MICHELLE OBAMA: Got to keep the romance alive, even in the White House.

KEILAR: That means dates and dinners out with friends like they did Thursday for the First Lady's birthday, visiting one of Washington's top restaurants, Cafe Milano. They're notorious for being affectionate, puckering up for the Jumbotron at a basketball game this summer. And this photo of them hugging put out by the Obama campaign on election night is the most re-tweeted photo in history.

MICHELLE OBAMA: I rarely step foot in the west wing. In fact, people are shocked when they see me there.

KEILAR: While Mrs. Obama mostly steers clear of policy debates, she was a huge asset to the president on the campaign trail last year, from the stump to late-night television.

MICHELLE OBAMA: It's late! Come on! Let's go! Get your shoes on! Move it! Up, up, up! It's time to vote! You can do it!


MICHELLE OBAMA: You can do it!


MICHELLE OBAMA: Out the door! And eat some carrots!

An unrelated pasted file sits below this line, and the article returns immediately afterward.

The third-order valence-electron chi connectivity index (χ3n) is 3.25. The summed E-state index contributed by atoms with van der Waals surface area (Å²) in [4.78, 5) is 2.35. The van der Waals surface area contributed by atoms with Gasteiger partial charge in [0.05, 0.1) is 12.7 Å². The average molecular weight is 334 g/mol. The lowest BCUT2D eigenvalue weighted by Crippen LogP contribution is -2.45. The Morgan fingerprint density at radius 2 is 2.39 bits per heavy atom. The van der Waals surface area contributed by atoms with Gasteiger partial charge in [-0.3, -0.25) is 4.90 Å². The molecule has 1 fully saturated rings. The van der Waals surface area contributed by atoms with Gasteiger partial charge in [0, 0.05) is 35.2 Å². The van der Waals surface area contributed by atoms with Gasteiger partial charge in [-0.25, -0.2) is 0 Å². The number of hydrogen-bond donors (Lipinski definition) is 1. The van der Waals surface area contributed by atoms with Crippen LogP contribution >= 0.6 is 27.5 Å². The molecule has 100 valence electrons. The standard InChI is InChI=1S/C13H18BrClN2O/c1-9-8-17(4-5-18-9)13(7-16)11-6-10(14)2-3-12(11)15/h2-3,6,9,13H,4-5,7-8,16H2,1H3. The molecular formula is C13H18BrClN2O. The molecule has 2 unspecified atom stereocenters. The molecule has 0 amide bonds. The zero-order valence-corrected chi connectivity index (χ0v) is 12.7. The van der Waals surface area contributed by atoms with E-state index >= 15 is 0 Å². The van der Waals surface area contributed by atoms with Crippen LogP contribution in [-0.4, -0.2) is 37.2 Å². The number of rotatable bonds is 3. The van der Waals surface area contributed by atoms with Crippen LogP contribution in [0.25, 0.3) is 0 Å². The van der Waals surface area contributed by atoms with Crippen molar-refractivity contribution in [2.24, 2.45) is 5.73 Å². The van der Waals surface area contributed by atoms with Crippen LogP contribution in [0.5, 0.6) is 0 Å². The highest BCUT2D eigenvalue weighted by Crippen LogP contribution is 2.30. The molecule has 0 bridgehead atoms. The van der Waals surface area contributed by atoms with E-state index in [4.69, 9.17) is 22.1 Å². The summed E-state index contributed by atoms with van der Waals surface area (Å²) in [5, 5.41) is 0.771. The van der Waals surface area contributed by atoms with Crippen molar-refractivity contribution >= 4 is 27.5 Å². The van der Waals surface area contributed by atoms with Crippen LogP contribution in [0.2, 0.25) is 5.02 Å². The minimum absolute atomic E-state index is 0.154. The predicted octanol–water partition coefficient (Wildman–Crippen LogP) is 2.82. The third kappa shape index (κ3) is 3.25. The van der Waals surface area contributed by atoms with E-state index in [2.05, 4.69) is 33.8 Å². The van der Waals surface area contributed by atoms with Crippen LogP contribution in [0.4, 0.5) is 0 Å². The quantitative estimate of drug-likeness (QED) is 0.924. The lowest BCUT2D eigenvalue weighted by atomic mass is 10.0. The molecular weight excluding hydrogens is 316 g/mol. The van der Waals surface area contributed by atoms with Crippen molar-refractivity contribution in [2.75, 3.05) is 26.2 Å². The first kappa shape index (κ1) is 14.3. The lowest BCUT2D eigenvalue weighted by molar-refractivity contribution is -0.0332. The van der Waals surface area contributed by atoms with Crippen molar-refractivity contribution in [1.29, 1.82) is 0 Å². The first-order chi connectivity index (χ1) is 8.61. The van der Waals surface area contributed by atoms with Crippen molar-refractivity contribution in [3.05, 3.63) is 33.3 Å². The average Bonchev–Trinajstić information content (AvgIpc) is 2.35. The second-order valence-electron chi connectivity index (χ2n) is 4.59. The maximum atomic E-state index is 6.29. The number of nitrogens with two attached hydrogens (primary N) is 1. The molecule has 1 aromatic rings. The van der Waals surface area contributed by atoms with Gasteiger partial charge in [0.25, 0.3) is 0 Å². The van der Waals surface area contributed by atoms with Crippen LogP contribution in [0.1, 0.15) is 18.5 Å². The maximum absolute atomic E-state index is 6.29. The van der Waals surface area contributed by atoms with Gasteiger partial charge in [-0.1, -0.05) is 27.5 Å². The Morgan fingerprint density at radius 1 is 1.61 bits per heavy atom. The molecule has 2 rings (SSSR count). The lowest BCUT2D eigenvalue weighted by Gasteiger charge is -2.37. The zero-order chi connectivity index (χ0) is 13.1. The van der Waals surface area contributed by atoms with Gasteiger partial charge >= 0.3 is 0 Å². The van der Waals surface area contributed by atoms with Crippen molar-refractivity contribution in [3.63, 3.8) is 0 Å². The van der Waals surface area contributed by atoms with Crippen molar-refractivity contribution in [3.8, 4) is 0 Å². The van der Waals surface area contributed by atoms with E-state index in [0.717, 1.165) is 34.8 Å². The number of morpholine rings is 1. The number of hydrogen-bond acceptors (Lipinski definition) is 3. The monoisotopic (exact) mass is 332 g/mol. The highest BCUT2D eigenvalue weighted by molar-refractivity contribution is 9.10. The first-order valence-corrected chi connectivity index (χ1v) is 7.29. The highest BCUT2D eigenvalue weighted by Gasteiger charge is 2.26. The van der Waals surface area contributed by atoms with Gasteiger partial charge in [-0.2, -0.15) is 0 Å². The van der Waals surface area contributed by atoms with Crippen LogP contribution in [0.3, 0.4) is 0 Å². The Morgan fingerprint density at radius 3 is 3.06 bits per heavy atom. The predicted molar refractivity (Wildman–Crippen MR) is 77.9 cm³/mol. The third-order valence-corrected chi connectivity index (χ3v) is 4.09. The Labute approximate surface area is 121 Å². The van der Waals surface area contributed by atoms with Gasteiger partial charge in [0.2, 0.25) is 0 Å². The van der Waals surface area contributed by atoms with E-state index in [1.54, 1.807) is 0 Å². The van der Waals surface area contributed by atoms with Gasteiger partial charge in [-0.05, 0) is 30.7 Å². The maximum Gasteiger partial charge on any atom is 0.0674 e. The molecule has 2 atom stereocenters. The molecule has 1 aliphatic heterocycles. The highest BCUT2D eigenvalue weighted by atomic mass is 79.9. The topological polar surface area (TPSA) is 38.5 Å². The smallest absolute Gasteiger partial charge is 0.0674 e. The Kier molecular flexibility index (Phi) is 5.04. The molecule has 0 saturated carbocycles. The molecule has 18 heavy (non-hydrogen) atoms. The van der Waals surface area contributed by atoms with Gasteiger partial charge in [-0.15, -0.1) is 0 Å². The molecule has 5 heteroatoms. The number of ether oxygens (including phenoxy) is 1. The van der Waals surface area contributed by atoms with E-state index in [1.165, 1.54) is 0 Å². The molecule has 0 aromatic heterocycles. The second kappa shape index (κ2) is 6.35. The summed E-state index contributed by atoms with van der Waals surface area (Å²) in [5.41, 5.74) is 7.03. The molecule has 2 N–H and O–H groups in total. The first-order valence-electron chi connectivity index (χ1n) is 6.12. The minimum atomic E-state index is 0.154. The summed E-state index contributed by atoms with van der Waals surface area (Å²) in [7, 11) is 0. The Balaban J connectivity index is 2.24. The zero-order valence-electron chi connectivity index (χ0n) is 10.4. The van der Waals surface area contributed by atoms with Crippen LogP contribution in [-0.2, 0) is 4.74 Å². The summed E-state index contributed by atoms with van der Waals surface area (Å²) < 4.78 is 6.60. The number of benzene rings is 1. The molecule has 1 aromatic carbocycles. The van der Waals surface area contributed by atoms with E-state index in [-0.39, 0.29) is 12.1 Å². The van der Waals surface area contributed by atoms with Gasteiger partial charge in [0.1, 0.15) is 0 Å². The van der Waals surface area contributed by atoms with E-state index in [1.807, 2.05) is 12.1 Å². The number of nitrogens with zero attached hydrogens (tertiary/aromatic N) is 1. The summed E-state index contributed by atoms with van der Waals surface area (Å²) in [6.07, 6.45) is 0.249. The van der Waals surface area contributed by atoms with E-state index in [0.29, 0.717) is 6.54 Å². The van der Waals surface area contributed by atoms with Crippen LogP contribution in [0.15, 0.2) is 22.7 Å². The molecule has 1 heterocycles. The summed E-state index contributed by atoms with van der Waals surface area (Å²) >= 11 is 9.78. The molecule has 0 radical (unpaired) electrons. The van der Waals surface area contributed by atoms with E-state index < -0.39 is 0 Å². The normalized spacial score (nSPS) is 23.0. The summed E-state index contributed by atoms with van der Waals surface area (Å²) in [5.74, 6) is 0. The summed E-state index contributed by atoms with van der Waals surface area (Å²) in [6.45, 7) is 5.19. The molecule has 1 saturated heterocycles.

KEILAR: But Michelle Obama says she's a part-time First Lady and a full-time parent. Normally dedicating only two to three days per week to official events. Katie McCormack Lelyveld is a former top aide to the First Lady.

KATIE MCCORMACK LELYVELD, MICHELLE OBAMA'S FORMER PRESS SECRETARY: There might be some days that we would just do day trips, traveling around their school schedule so that she could get him out the door in the morning and be back in time for dinner.

KEILAR: As parents, the Obamas are very involved. This is President Obama taking a moment out of his work day to bring Sasha upstairs to the residence. In the Obama White House, there is structure and chores. Sasha and Maria are limited to two hours of TV per week, no social media.

BARACK OBAMA: I worry about Facebook right now only because, look, I know the folks at Facebook, obviously they've revolutionized, you know, social networks, but, you know, Malia because she's well known, I'm very keen on her protecting her privacy. She can make her own decisions obviously later as she gets older. But right now even just for security reasons, you know, she doesn't have a Facebook page. Dates, that's fine because she's -- she's got secret service protection, so.

KEILAR: And Malia also does her own laundry.